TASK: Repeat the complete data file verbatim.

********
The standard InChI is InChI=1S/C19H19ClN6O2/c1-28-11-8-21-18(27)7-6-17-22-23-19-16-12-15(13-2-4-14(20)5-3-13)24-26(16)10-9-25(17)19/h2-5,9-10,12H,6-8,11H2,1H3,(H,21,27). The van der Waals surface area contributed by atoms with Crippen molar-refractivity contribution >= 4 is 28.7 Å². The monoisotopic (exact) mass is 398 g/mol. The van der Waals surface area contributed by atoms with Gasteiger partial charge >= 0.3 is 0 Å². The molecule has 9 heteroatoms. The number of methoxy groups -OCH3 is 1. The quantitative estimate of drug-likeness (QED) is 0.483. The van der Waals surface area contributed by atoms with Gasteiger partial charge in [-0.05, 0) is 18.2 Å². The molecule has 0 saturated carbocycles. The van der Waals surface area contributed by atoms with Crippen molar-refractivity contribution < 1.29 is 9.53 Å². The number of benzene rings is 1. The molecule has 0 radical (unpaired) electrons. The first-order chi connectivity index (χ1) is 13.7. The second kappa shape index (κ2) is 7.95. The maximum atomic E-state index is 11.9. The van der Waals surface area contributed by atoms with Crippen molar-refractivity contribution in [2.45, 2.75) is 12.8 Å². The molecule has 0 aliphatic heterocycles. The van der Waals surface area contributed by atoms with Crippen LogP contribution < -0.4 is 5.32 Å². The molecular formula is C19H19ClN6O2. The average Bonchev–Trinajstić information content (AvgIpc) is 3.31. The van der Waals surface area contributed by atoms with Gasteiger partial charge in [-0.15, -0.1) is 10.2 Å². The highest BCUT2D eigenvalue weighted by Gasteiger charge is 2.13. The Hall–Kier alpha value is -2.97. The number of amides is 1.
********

The standard InChI is InChI=1S/C19H19ClN6O2/c1-28-11-8-21-18(27)7-6-17-22-23-19-16-12-15(13-2-4-14(20)5-3-13)24-26(16)10-9-25(17)19/h2-5,9-10,12H,6-8,11H2,1H3,(H,21,27). The van der Waals surface area contributed by atoms with Crippen molar-refractivity contribution >= 4 is 28.7 Å². The monoisotopic (exact) mass is 398 g/mol. The van der Waals surface area contributed by atoms with Gasteiger partial charge >= 0.3 is 0 Å². The molecule has 9 heteroatoms. The number of methoxy groups -OCH3 is 1. The quantitative estimate of drug-likeness (QED) is 0.483. The van der Waals surface area contributed by atoms with Gasteiger partial charge in [-0.05, 0) is 18.2 Å². The molecule has 0 saturated carbocycles. The van der Waals surface area contributed by atoms with Crippen molar-refractivity contribution < 1.29 is 9.53 Å². The number of benzene rings is 1. The molecule has 0 radical (unpaired) electrons. The first-order chi connectivity index (χ1) is 13.7. The second kappa shape index (κ2) is 7.95. The maximum atomic E-state index is 11.9. The van der Waals surface area contributed by atoms with Crippen molar-refractivity contribution in [2.45, 2.75) is 12.8 Å². The molecule has 0 aliphatic heterocycles. The van der Waals surface area contributed by atoms with Crippen LogP contribution < -0.4 is 5.32 Å². The molecular formula is C19H19ClN6O2. The average Bonchev–Trinajstić information content (AvgIpc) is 3.31. The van der Waals surface area contributed by atoms with Gasteiger partial charge in [-0.15, -0.1) is 10.2 Å². The highest BCUT2D eigenvalue weighted by Gasteiger charge is 2.13. The Hall–Kier alpha value is -2.97. The number of amides is 1.